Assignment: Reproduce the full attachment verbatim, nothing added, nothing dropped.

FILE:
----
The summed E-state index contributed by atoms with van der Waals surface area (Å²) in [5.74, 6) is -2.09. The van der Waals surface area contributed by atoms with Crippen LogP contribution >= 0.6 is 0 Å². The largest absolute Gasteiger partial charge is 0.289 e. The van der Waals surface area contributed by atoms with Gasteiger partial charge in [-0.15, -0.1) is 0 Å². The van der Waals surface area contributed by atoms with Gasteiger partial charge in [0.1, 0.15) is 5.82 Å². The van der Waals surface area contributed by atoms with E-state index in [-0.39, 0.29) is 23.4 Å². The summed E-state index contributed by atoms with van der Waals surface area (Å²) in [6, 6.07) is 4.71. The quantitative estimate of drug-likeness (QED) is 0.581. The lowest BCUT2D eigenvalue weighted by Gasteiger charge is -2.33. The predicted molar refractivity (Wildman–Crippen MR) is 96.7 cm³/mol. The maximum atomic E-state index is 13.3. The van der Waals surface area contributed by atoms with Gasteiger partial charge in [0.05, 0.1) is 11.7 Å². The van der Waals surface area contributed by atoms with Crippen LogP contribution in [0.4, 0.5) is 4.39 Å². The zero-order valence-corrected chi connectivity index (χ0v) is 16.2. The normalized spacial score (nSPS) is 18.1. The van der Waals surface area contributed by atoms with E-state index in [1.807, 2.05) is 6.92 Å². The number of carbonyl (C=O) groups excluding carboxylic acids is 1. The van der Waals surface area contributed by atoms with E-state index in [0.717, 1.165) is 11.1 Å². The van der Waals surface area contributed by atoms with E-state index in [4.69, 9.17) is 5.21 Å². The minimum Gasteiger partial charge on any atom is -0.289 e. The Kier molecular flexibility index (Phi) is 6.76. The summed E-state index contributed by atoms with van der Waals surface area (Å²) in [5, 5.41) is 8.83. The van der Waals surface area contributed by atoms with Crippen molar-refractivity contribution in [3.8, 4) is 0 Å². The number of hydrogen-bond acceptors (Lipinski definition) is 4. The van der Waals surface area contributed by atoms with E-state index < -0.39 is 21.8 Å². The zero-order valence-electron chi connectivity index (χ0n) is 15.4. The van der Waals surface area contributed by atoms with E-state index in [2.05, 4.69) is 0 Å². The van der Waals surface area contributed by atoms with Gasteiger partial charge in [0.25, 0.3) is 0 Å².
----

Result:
The summed E-state index contributed by atoms with van der Waals surface area (Å²) in [5.74, 6) is -2.09. The van der Waals surface area contributed by atoms with Crippen LogP contribution >= 0.6 is 0 Å². The largest absolute Gasteiger partial charge is 0.289 e. The van der Waals surface area contributed by atoms with Gasteiger partial charge in [-0.15, -0.1) is 0 Å². The van der Waals surface area contributed by atoms with Gasteiger partial charge in [0.1, 0.15) is 5.82 Å². The van der Waals surface area contributed by atoms with E-state index in [-0.39, 0.29) is 23.4 Å². The summed E-state index contributed by atoms with van der Waals surface area (Å²) in [6, 6.07) is 4.71. The quantitative estimate of drug-likeness (QED) is 0.581. The lowest BCUT2D eigenvalue weighted by Gasteiger charge is -2.33. The predicted molar refractivity (Wildman–Crippen MR) is 96.7 cm³/mol. The maximum atomic E-state index is 13.3. The van der Waals surface area contributed by atoms with Gasteiger partial charge in [0.05, 0.1) is 11.7 Å². The van der Waals surface area contributed by atoms with Crippen LogP contribution in [0.4, 0.5) is 4.39 Å². The zero-order valence-corrected chi connectivity index (χ0v) is 16.2. The normalized spacial score (nSPS) is 18.1. The van der Waals surface area contributed by atoms with E-state index in [1.807, 2.05) is 6.92 Å². The number of carbonyl (C=O) groups excluding carboxylic acids is 1. The van der Waals surface area contributed by atoms with E-state index in [0.717, 1.165) is 11.1 Å². The van der Waals surface area contributed by atoms with E-state index in [4.69, 9.17) is 5.21 Å². The minimum Gasteiger partial charge on any atom is -0.289 e. The Kier molecular flexibility index (Phi) is 6.76. The summed E-state index contributed by atoms with van der Waals surface area (Å²) in [5, 5.41) is 8.83. The van der Waals surface area contributed by atoms with Crippen molar-refractivity contribution in [3.8, 4) is 0 Å². The number of hydrogen-bond acceptors (Lipinski definition) is 4. The van der Waals surface area contributed by atoms with E-state index < -0.39 is 21.8 Å². The zero-order valence-electron chi connectivity index (χ0n) is 15.4. The van der Waals surface area contributed by atoms with E-state index in [2.05, 4.69) is 0 Å². The van der Waals surface area contributed by atoms with Gasteiger partial charge in [0.25, 0.3) is 0 Å².